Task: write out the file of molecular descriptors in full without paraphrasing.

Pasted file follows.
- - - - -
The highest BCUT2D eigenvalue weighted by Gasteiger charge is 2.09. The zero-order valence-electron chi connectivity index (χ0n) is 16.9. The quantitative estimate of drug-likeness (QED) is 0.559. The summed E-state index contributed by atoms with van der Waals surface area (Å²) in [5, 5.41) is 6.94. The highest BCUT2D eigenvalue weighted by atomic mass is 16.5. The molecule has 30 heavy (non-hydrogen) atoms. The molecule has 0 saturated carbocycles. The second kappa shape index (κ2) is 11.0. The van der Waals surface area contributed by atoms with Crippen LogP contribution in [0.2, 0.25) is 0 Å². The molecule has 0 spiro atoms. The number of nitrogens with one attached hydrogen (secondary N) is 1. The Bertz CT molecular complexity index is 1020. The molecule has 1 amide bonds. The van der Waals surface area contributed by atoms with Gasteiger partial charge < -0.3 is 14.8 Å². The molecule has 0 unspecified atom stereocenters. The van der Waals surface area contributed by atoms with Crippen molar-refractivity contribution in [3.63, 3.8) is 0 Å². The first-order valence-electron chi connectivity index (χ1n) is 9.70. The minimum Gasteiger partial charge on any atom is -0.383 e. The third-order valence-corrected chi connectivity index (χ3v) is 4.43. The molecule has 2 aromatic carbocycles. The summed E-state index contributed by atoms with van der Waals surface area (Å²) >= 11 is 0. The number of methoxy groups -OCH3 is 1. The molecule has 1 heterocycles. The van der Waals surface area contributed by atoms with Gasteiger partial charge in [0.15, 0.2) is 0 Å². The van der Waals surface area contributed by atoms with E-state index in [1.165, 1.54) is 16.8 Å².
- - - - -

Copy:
The highest BCUT2D eigenvalue weighted by Gasteiger charge is 2.09. The zero-order valence-electron chi connectivity index (χ0n) is 16.9. The quantitative estimate of drug-likeness (QED) is 0.559. The summed E-state index contributed by atoms with van der Waals surface area (Å²) in [5, 5.41) is 6.94. The highest BCUT2D eigenvalue weighted by atomic mass is 16.5. The molecule has 30 heavy (non-hydrogen) atoms. The molecule has 0 saturated carbocycles. The second kappa shape index (κ2) is 11.0. The van der Waals surface area contributed by atoms with Crippen LogP contribution in [0.2, 0.25) is 0 Å². The molecule has 0 spiro atoms. The number of nitrogens with one attached hydrogen (secondary N) is 1. The Bertz CT molecular complexity index is 1020. The molecule has 1 amide bonds. The van der Waals surface area contributed by atoms with Gasteiger partial charge < -0.3 is 14.8 Å². The molecule has 0 unspecified atom stereocenters. The van der Waals surface area contributed by atoms with Crippen molar-refractivity contribution in [3.63, 3.8) is 0 Å². The first-order valence-electron chi connectivity index (χ1n) is 9.70. The minimum Gasteiger partial charge on any atom is -0.383 e. The third-order valence-corrected chi connectivity index (χ3v) is 4.43. The molecule has 2 aromatic carbocycles. The summed E-state index contributed by atoms with van der Waals surface area (Å²) >= 11 is 0. The number of methoxy groups -OCH3 is 1. The molecule has 1 heterocycles. The van der Waals surface area contributed by atoms with Gasteiger partial charge in [0.15, 0.2) is 0 Å². The van der Waals surface area contributed by atoms with E-state index in [1.165, 1.54) is 16.8 Å².